In news to no one – a new report has revealed Australian major roads are getting busier!
Australia’s peak motoring body has released the nation’s first congestion benchmarking report, which reveals average speeds have slowed by up to 8 per cent since January 2013.
Road Congestion in Australia uses mapping and location data to monitor and benchmark road congestion in all capital cities. The Australian Automobile Association has produced the report in partnership with HoustonKemp Economists, using data from HERE Technologies.
AAA Chief Executive Michael Bradley said: “No-one benefits from congestion and everyone pays. But if we are to develop effective solutions, we first need a strong understanding of the problem and how and where it’s changing.
“This report confirms what most people living in our major cities know all too well. But we hope it also helps stimulate discussion and problem-solving so that Australia can develop smart measures to address our worsening congestion.”
The report shows that in the five years to 30 June 2018, average driving speeds declined markedly in Australia’s capital cities. Speeds in Sydney and Brisbane fell by 3.6 per cent and 3.7 per cent respectively. In Melbourne, the slow-down was 8.2 per cent.
The report also measures variability of travel times. Highly variable average speeds make travel times less predictable and less reliable. Variability across the major capital cities has increased since January 2013, with Brisbane experiencing the largest increase at 1.2 per cent.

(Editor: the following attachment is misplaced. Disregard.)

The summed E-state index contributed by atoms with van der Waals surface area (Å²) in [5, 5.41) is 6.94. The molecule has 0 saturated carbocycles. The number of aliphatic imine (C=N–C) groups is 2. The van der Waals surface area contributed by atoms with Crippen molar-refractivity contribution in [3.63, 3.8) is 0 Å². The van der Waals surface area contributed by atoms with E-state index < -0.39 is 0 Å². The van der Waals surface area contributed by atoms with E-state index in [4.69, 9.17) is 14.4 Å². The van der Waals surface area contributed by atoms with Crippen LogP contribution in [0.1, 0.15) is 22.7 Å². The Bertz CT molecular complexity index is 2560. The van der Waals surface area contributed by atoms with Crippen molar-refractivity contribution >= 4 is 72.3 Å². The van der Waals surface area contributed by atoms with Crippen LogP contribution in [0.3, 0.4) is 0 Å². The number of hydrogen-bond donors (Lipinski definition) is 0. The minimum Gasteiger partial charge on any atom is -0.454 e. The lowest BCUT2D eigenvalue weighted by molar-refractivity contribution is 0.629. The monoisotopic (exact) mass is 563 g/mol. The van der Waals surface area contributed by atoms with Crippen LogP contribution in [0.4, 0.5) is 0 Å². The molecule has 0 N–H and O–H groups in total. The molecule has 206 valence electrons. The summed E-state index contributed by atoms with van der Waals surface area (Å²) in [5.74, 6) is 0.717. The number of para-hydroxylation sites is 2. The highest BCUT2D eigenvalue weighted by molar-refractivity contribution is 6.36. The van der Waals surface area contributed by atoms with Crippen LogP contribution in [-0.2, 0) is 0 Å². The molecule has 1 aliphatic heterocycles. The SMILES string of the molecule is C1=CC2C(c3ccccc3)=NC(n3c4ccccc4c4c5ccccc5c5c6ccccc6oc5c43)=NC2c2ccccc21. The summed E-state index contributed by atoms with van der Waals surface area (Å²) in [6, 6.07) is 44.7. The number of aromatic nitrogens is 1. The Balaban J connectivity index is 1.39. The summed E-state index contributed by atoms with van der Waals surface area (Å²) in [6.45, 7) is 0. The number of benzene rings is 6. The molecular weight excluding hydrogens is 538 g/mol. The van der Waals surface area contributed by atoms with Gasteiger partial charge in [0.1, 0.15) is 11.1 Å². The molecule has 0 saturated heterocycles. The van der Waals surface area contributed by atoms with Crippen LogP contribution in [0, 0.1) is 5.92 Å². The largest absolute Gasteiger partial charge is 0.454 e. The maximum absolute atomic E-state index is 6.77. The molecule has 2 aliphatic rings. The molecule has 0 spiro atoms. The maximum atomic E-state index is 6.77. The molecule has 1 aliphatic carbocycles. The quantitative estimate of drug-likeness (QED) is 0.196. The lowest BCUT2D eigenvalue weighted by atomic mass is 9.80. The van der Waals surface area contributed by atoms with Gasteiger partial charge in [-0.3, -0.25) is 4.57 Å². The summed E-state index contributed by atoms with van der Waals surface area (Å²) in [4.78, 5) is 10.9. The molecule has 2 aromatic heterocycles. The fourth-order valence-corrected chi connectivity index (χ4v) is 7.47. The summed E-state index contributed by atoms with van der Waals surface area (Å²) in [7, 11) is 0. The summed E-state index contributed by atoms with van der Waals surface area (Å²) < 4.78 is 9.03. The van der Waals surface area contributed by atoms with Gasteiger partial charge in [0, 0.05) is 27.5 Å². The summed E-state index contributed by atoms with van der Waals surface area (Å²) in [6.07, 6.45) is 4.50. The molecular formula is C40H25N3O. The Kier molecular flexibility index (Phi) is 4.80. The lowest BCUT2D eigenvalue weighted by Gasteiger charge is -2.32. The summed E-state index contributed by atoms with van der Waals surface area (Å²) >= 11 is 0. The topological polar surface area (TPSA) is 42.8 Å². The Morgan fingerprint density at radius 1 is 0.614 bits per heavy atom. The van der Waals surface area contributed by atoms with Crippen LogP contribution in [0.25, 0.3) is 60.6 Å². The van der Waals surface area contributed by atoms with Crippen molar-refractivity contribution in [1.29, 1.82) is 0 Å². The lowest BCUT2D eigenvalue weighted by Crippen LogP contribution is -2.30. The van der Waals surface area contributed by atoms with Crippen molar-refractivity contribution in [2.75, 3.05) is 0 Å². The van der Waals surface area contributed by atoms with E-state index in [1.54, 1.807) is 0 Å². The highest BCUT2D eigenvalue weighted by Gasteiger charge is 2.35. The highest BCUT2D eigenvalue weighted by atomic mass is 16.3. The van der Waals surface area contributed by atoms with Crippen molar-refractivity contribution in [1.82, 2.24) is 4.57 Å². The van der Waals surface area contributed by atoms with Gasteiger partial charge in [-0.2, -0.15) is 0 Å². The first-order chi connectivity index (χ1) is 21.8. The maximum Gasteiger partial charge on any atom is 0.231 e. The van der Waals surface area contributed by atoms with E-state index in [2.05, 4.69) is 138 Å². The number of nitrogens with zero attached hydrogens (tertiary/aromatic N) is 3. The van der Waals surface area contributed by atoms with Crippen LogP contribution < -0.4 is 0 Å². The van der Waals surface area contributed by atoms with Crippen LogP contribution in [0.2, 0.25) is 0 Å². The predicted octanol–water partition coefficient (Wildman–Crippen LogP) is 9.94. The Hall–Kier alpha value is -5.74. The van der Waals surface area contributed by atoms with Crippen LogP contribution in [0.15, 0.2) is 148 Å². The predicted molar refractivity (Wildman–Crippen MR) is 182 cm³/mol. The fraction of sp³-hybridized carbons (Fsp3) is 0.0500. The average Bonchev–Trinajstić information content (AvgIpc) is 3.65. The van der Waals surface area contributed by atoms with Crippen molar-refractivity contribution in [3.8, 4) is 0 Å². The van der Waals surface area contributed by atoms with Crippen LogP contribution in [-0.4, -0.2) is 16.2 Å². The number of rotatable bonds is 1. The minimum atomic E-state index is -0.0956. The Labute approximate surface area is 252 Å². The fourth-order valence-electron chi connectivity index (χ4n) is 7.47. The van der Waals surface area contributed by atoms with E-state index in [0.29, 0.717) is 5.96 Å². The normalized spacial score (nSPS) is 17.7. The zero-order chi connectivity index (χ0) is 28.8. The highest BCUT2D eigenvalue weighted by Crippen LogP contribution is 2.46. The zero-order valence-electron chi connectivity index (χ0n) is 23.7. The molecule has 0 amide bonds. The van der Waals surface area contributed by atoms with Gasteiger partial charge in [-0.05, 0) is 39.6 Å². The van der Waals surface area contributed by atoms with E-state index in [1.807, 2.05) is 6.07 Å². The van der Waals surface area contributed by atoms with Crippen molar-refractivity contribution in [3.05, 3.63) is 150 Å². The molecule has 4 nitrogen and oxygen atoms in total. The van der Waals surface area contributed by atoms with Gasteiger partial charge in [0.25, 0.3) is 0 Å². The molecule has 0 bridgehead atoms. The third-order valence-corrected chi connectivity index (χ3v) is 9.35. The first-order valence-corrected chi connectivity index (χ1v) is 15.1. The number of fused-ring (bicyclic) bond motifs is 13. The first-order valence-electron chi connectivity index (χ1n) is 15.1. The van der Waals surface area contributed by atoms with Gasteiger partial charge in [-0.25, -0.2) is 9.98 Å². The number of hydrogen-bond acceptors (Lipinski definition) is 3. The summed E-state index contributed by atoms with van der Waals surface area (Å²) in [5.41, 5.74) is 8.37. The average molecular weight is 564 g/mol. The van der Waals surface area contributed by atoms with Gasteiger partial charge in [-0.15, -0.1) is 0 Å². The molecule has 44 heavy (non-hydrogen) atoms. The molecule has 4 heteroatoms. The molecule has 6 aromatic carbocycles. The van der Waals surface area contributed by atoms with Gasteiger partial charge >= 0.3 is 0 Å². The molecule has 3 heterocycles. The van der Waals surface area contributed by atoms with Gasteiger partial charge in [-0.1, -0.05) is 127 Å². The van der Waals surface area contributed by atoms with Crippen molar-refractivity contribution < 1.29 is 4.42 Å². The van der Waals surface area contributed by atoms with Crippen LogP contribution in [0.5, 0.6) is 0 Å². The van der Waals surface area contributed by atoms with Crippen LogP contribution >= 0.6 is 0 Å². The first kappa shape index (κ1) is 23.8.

The report draws on anonymised trip data collected from a variety of devices, including: vehicle sensors, smartphones, portable navigation devices, road sensors and connected cars. This offers a clear picture of travel patterns while also respecting user privacy.
In 2015, land transport congestion cost Australia $16.5 billion. Without major policy changes, congestion costs are projected to reach between $27.7 and $37.3 billion by 2030.
With motorists paying record levels of motoring-related taxes, the AAA has been calling for the Australian Government to guarantee a minimum of at least 50% of net fuel excise revenue be invested in transport projects. Unfortunately, over the next four years, the proportion of net fuel excise returned to infrastructure is projected to decline to just 32% in 2021-22, well below the past decade’s average of 50.3%.